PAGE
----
As mentioned above, the location function allows the display device 8 to display a road map based on the map data from the map data input device 5. Based on the detection by position detector 4, the location function also displays a current position mark that indicates the vehicle's current position and traveling direction. In this case, the display of the current position moves as the vehicle travels. The map scrolls in synchronization with the vehicle position. At this time, map matching is performed to place the vehicle's current position on a road.

The route guidance function uses, for example, the known Dijkstra algorithm to automatically calculate a recommended traveling route from the vehicle start point (current position) to a user-specified destination. In this manner, the route guidance function indicates the route to the specified destination. During the route guidance, the screen of the display device 8 superimposes a route to be traveled in a remarkable color on the road map. The route is displayed together with the vehicle's current position (current position mark).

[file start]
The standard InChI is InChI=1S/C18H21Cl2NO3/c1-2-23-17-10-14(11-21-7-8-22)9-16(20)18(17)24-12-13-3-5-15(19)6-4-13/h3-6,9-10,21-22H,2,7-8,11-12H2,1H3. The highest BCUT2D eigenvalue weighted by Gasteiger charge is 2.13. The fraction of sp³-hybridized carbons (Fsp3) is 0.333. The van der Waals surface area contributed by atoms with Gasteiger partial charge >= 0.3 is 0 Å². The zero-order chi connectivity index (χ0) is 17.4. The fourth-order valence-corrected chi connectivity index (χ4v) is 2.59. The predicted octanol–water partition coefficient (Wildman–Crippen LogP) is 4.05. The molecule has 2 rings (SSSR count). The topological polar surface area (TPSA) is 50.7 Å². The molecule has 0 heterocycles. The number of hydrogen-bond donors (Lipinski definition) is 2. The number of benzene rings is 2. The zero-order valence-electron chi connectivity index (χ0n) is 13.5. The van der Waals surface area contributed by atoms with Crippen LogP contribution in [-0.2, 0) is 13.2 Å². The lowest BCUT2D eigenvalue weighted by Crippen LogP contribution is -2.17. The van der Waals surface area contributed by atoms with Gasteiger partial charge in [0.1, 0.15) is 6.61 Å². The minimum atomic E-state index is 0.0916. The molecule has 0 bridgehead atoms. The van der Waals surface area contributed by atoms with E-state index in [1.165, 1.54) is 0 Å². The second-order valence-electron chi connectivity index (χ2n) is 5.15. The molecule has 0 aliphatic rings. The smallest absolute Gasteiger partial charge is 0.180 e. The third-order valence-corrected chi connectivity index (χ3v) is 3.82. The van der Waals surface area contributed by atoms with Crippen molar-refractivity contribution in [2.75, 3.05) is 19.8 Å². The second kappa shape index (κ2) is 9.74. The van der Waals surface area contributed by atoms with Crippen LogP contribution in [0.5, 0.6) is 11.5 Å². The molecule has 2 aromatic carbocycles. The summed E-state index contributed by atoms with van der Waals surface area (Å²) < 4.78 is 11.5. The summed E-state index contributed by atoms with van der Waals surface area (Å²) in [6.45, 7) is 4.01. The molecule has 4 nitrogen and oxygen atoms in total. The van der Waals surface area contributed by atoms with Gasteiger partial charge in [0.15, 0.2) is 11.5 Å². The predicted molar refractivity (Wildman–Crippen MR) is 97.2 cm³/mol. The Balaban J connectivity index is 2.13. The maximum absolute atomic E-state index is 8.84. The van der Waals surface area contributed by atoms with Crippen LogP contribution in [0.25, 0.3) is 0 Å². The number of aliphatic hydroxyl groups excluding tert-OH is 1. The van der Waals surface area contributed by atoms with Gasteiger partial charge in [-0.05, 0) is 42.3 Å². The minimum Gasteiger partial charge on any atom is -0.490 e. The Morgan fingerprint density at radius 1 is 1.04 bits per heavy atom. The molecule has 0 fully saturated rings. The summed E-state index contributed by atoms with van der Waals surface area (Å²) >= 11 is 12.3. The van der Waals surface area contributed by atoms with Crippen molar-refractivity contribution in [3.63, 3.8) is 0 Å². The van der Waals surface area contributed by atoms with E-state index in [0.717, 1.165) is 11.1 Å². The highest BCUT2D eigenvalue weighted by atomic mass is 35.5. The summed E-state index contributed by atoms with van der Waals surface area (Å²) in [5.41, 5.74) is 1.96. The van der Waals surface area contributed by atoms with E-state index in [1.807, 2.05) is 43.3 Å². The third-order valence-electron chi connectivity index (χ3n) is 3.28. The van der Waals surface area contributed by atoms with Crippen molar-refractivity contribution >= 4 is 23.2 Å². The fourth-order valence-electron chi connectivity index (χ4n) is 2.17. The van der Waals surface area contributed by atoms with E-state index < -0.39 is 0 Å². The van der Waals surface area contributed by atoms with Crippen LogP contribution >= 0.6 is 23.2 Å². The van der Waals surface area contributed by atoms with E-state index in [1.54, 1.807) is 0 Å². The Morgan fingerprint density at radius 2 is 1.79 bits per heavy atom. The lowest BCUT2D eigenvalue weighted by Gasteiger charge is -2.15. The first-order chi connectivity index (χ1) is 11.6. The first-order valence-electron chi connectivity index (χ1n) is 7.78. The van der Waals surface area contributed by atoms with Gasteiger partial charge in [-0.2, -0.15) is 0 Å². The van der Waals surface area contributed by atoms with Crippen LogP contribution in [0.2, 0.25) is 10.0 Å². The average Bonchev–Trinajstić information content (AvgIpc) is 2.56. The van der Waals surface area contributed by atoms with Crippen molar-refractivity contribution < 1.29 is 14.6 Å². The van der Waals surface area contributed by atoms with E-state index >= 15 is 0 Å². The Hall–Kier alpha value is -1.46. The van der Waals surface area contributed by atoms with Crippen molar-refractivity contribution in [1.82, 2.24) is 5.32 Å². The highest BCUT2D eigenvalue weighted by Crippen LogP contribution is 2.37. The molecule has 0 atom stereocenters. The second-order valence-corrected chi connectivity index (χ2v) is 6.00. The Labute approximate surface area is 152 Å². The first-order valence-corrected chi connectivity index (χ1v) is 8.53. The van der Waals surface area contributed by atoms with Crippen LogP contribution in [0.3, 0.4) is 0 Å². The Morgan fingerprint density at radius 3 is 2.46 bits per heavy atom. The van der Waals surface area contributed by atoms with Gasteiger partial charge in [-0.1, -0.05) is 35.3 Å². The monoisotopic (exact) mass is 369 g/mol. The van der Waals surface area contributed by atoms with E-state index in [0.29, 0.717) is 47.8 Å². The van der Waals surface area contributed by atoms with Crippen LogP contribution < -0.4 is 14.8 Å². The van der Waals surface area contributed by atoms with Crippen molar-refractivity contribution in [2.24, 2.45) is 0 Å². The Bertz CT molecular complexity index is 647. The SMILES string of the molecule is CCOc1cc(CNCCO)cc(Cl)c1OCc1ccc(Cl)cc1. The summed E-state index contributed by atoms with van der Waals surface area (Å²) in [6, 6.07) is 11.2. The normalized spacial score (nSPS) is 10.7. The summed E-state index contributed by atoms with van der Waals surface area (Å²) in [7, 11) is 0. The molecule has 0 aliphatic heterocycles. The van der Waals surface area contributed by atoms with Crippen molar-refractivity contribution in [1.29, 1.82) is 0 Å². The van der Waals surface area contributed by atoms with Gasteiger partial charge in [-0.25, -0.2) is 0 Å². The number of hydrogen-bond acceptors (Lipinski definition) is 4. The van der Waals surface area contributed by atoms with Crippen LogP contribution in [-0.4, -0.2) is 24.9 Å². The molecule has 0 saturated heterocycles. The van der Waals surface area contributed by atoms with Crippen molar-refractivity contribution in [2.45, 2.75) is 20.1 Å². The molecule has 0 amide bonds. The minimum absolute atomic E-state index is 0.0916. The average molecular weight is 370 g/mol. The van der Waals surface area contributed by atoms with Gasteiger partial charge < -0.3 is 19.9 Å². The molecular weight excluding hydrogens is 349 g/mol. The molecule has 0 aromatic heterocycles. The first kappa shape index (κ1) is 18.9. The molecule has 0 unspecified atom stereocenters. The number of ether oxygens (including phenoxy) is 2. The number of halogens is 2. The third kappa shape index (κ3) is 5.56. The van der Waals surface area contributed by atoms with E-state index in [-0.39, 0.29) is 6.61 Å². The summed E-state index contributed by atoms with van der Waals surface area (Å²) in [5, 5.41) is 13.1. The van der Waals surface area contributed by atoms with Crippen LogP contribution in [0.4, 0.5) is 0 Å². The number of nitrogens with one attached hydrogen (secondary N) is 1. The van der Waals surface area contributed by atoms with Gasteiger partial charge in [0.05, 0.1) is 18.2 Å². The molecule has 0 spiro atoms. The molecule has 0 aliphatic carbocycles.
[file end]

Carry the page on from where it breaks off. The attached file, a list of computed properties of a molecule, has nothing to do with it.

During the route guidance, let us suppose that the vehicle (or the vehicle position) approaches a specified guidance point such as an intersection to turn to the right or left, a fork, or an entry to or an exit from an express highway. In this case, the screen of the display device 8 changes to an enlarged map (on two screens) near the intersection. As will be described later, the remote control device 2 also provides the guidance by vibration. Again, as will be described later, the voice guidance is also performed when it is active. For example, the voice output device 9 provides the voice guidance such as “turn the intersection 300 m ahead to the left.” The guidance also includes a notification of a lane to choose from two or more lanes per one direction and a previous notice about a railroad crossing or a curve ahead.